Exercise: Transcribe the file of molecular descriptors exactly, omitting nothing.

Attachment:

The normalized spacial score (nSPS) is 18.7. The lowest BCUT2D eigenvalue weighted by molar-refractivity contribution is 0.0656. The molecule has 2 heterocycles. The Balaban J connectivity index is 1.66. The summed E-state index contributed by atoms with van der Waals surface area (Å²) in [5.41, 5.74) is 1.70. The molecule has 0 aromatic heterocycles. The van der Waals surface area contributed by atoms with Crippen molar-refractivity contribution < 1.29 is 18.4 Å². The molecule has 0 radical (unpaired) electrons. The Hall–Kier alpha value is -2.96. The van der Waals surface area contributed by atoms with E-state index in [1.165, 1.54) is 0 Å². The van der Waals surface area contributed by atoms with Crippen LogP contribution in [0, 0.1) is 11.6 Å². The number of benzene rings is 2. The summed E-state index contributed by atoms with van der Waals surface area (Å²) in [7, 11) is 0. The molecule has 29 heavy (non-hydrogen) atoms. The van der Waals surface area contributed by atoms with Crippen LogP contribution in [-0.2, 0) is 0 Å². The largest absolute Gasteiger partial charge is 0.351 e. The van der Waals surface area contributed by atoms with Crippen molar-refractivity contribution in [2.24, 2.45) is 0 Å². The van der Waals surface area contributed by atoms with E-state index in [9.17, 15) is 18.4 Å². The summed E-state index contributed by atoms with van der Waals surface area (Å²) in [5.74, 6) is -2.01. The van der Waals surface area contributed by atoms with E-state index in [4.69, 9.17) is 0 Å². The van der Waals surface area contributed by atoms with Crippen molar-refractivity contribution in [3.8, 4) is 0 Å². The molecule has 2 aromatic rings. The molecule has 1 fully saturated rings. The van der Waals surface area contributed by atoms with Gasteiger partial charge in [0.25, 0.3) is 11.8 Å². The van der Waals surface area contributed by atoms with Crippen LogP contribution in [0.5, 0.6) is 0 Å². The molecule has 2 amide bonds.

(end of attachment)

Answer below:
The normalized spacial score (nSPS) is 18.7. The lowest BCUT2D eigenvalue weighted by molar-refractivity contribution is 0.0656. The molecule has 2 heterocycles. The Balaban J connectivity index is 1.66. The summed E-state index contributed by atoms with van der Waals surface area (Å²) in [5.41, 5.74) is 1.70. The molecule has 0 aromatic heterocycles. The van der Waals surface area contributed by atoms with Crippen molar-refractivity contribution < 1.29 is 18.4 Å². The molecule has 0 radical (unpaired) electrons. The Hall–Kier alpha value is -2.96. The van der Waals surface area contributed by atoms with E-state index in [1.165, 1.54) is 0 Å². The van der Waals surface area contributed by atoms with Crippen LogP contribution in [0, 0.1) is 11.6 Å². The number of benzene rings is 2. The summed E-state index contributed by atoms with van der Waals surface area (Å²) in [7, 11) is 0. The molecule has 29 heavy (non-hydrogen) atoms. The van der Waals surface area contributed by atoms with Crippen LogP contribution in [-0.2, 0) is 0 Å². The largest absolute Gasteiger partial charge is 0.351 e. The van der Waals surface area contributed by atoms with Crippen molar-refractivity contribution in [2.24, 2.45) is 0 Å². The van der Waals surface area contributed by atoms with E-state index in [9.17, 15) is 18.4 Å². The summed E-state index contributed by atoms with van der Waals surface area (Å²) in [5.74, 6) is -2.01. The van der Waals surface area contributed by atoms with E-state index in [4.69, 9.17) is 0 Å². The van der Waals surface area contributed by atoms with Crippen molar-refractivity contribution in [3.8, 4) is 0 Å². The molecule has 2 aromatic rings. The molecule has 1 fully saturated rings. The van der Waals surface area contributed by atoms with Gasteiger partial charge in [0.25, 0.3) is 11.8 Å². The van der Waals surface area contributed by atoms with Crippen LogP contribution in [0.5, 0.6) is 0 Å². The molecule has 2 amide bonds.